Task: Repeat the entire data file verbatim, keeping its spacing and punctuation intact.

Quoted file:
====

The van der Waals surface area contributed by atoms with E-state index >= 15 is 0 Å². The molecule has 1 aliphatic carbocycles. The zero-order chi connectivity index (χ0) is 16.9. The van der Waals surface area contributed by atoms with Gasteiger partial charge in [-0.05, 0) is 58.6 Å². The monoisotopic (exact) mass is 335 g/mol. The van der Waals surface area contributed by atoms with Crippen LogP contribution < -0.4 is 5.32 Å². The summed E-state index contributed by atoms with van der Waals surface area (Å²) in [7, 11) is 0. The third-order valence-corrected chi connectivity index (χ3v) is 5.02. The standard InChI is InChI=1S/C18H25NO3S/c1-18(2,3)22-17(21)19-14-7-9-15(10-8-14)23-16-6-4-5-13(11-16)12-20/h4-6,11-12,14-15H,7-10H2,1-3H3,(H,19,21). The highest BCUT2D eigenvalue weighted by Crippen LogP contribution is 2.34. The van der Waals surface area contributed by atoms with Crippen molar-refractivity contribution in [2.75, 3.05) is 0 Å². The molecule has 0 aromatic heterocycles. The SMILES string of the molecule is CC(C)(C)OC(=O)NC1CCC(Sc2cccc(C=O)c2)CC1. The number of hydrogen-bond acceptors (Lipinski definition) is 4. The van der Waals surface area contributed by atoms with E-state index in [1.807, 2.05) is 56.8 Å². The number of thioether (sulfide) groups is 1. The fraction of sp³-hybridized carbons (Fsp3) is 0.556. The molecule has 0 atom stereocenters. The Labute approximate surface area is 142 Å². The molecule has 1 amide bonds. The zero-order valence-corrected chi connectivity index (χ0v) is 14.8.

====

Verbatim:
The van der Waals surface area contributed by atoms with E-state index >= 15 is 0 Å². The molecule has 1 aliphatic carbocycles. The zero-order chi connectivity index (χ0) is 16.9. The van der Waals surface area contributed by atoms with Gasteiger partial charge in [-0.05, 0) is 58.6 Å². The monoisotopic (exact) mass is 335 g/mol. The van der Waals surface area contributed by atoms with Crippen LogP contribution < -0.4 is 5.32 Å². The summed E-state index contributed by atoms with van der Waals surface area (Å²) in [7, 11) is 0. The third-order valence-corrected chi connectivity index (χ3v) is 5.02. The standard InChI is InChI=1S/C18H25NO3S/c1-18(2,3)22-17(21)19-14-7-9-15(10-8-14)23-16-6-4-5-13(11-16)12-20/h4-6,11-12,14-15H,7-10H2,1-3H3,(H,19,21). The highest BCUT2D eigenvalue weighted by Crippen LogP contribution is 2.34. The van der Waals surface area contributed by atoms with Crippen molar-refractivity contribution in [2.75, 3.05) is 0 Å². The molecule has 0 aromatic heterocycles. The SMILES string of the molecule is CC(C)(C)OC(=O)NC1CCC(Sc2cccc(C=O)c2)CC1. The number of hydrogen-bond acceptors (Lipinski definition) is 4. The van der Waals surface area contributed by atoms with E-state index in [1.807, 2.05) is 56.8 Å². The number of thioether (sulfide) groups is 1. The fraction of sp³-hybridized carbons (Fsp3) is 0.556. The molecule has 0 atom stereocenters. The Labute approximate surface area is 142 Å². The molecule has 1 amide bonds. The zero-order valence-corrected chi connectivity index (χ0v) is 14.8.